08 July 2009


Ms Musings, from her sofa, nominated me for some sort of nameless award, provided that I write of seven personality traits. She was thus tagged by ZoesMom and passed on the honors to me and others. In what I'm sure is evidence of that old 'telephone' game we played in school, where one person would whisper a statement in another's ear, and by the time it traveled to the other side of the room would have transformed into something entirely different, I'm fear I've missed some important feature of this award. I think the photo above is part of the award. It's a nice one for this blog because it features a book, and the admiration of books and a sense of humor certainly would be the ninth and tenth personality characteristics I would list (alongside not playing fair and square with rules) if the rules allowed me to expand beyond seven. Perhaps the award itself is in the doing, as writing usually is.

Now, onward with my seven traits:

1. Unlike Ms. Musings, I'm rarely punctual. I live in my own timezone. Good for me that I have the flexibility with my job to come in when I please, because I'm not sure when my 'starting time' would be if I had to punch a clock. I always think that I'll be better about this, but I never seem to put forth much effort to change it. When it really counts, like airplane flights, funerals and such, I'll be there on the spot, but don't expect me, for heavenssake, to be early. If I am, there was probably a time change that I didn't know about. Best thing about this trait: I can lose hours reading a good book!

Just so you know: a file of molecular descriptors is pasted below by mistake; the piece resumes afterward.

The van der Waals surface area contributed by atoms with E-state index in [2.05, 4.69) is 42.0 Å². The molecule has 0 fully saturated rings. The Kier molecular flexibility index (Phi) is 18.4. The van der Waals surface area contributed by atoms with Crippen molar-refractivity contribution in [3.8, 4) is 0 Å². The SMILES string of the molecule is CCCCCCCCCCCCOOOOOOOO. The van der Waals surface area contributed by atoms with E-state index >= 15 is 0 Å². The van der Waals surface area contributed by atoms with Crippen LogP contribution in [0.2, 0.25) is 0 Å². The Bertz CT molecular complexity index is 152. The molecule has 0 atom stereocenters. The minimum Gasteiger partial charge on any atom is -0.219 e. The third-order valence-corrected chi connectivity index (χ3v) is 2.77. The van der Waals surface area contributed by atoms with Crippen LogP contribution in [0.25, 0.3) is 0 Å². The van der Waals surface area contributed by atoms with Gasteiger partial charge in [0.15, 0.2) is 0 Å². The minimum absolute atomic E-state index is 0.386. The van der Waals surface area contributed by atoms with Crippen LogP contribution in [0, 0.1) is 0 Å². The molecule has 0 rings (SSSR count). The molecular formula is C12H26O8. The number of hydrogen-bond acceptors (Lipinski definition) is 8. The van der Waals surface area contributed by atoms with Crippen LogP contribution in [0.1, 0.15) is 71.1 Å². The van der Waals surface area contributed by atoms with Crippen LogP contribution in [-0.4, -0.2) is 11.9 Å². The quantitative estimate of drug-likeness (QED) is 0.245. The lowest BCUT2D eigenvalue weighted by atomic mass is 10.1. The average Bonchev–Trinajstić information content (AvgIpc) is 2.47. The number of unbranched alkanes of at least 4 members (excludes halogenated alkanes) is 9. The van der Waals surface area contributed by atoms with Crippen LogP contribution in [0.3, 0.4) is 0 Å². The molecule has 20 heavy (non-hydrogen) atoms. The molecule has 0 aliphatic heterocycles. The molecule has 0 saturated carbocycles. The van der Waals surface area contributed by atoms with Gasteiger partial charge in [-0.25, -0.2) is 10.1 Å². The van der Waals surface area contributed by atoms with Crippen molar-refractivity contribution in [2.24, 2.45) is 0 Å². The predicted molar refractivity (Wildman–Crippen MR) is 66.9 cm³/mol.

2. Like Ms Zoe's Mom, I am a shy person. I don't know how to make small talk. I am not very comfortable in new surroundings where I don't expect to know anyone and I haven't been before. Unless -- and I realize this is so narcissistic -- Ihave some sort of role in the gathering. For instance: recently I co-hosted a fundraising event and was expected to MC the evening. I could put on my competent MC/party planner/fundraiser hat without any problem. I pulled it off, looking cool and competent. Well, not cool, as it was 95 degrees outside and the AC wasn't working properly. Had I just been an attendee, I would have been quite agitated at having to chitchat with people I didn't know. Positive aspect to this trait: I've learned to compensate for the inability to small talk. Sometimes I'll talk about a book I've read; however, this fails monstrously if you're with non-readers.

3. I detest talking on the phone. I have a few exceptions -- some friends, a few members of my family, some colleagues with whom I'd rather not sit in a meeting room -- but generally I find it very difficult to understand the gist of conversations while on a telephone. If I can't see you, I just can't seem to understand all of the nuances of our conversation. How I deal with this trait: on important phone calls I outline items to cover before I dial; on conference calls, I love the MUTE button.

4. I find it too easy to take on the moods of others. Crabby people bring out the uber-crab in me. I don't like getting on that fast train to bitchiness, but it can be so easy at times. I want to avoid grumbly people. I struggle with it all the time. If I could change anything about this side of my personality: I hope for a time when that grumpy, cranky, crabby inner me stops wanting attention, shrivels up entirely, and falls into some dark, forgotten, flat corner of the world, leaving a much better, happier, joyous person out in the world. That would be nice.